ST Exclusive: Brenda Russell talks about new album, "The Color Purple" and more

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    Publisher's Note: This is an exclusive interview with the iconic singer and songwriter Brenda Russell, created for SoulTracks by noted writer Jonathan Widran

    (January 16, 2024) Though the incisive yet hopeful message of Brenda Russell’s new single “What Will It Take” seems tailor made for our time, the Grammy winning (and four time Grammy nominated) and two time Tony Award winning singer/songwriter originally wrote the song in the mid-90s, a few years after she hit the Billboard Hot 100’s Top Ten with her breakthrough trademark hit “Piano In the Dark,” which earned Grammy nominations for Song of the Year, and Best Pop Performance by a Duo or Group with Vocals. Her album Get Here was also nominated for Best Pop Vocal Performance, Female; in 1991, Oleta Adams’ 1991 recording of the title track “Get Here” was a massive global hit, reaching #5 in the U.S. and #4 in the UK. In 2005, Brenda co-wrote the songs for the Oprah Winfrey produced hit Broadway musical The Color Purple with the late Allee Willis and Stephen Bray. Its 2015 revival earned the singer her first Grammy for Best Musical Show Album.   

    Jonathan Widran: Your upcoming album is called Songpainter. Such a beautiful title. How did you come up with it and what does it mean to you? How does it reflect the music you will be presenting?

    Brenda Russell: A fellow songwriter, Mary Unobsky, was listening to one of my songs one day and said, ‘You’re such a song painter, Brenda.’ I thought, now that’s a great title, thank you Mary! A few months ago. when I was getting the songs together for the album, the title hit me again like a lightbulb going off. It resonated because in addition to being a recording artist, I’m also a visual artist who creates charcoal portraits. I’m a painter of song and art. I’m a pretty artistic person all around and I like to tell stories in songs and pictures. One of the reasons I’ve never been a fan of music videos is that I would rather people create their own visuals in their minds than have a director create definitive images for a song that limit our perception.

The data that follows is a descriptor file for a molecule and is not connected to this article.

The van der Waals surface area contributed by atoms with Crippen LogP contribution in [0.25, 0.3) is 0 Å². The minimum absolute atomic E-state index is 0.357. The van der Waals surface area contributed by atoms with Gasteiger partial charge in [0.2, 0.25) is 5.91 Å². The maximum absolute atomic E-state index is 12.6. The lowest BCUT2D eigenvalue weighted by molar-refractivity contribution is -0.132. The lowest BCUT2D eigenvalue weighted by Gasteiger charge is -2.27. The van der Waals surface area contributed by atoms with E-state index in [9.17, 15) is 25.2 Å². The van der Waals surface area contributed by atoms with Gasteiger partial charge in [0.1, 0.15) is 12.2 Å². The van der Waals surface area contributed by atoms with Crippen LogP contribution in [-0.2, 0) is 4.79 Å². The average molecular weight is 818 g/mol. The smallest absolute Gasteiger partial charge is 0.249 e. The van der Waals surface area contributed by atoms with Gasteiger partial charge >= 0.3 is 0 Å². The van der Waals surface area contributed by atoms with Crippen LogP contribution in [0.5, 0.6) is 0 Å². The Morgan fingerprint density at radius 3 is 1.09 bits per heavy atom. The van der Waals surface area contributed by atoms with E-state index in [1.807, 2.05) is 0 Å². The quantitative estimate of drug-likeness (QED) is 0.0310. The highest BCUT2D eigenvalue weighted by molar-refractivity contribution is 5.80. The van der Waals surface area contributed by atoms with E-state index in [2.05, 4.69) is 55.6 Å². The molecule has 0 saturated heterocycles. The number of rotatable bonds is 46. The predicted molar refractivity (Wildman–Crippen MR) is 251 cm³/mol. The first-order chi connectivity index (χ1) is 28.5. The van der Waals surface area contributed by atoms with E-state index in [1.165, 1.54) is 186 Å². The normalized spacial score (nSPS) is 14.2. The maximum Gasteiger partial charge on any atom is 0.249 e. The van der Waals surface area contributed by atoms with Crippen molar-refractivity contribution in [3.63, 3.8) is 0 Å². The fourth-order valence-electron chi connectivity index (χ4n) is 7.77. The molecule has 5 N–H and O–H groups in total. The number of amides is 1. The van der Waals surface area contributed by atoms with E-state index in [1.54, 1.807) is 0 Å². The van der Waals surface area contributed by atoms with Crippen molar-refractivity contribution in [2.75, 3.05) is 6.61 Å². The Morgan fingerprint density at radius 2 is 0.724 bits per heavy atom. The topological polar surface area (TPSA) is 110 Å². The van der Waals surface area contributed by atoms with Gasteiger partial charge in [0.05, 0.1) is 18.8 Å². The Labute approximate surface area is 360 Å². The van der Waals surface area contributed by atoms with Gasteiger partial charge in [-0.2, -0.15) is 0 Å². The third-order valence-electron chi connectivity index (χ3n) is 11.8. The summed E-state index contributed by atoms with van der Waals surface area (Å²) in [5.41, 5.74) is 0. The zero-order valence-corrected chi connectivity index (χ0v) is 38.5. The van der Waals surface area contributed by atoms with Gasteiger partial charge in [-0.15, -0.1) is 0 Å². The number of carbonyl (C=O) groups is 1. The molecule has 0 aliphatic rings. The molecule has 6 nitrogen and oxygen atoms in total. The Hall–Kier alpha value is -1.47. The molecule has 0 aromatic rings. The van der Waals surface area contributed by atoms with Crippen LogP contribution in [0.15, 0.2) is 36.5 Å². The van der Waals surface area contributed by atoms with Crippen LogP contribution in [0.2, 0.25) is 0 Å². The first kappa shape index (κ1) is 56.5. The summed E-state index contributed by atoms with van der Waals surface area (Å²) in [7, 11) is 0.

JW: It’s been 20 years since your last album Between the Sun and the Moon. What prompted you to start writing and recording a new album?

    BR: I always wanted to record a new album. I was just busy doing other things, including being involved with The Color Purple in both decades and relocating to Austin, Texas. No matter what I’m doing though, I’m always writing music or trying to. My wonderful assistant Irina kept suggesting that I dig back into my old catalog for songs that I had never recorded. Turns out I had many that I still liked, including “What Will It Take.” I found the demo and I realized there’s a lot I could work with. The album has mostly new ones but that is one of the best from the vault. Returning to the studio is like riding a bike. All those creative juices come right back.  

    JW: What is your songwriting process?

    BR: I’m lucky to have worked with record companies that allow me to do what I always wanted. I basically write what I feel about what is happening in that moment, without any preconceived rules. I wrote my first charted song ‘So Good So Right’ while washing dishes. That’s how inspiration hits, and I’m always writing something. I keep a book of title ideas and that helps a lot but there are no rules about how or when. It’s more like divine channeling, being something of a conduit. I wrote my first song as a teenager when I appeared in the musical Hair in Toronto. I cried because I was overwhelmed and had no idea what I was doing. I thought you had to go to music school to be a songwriter. It came naturally to me.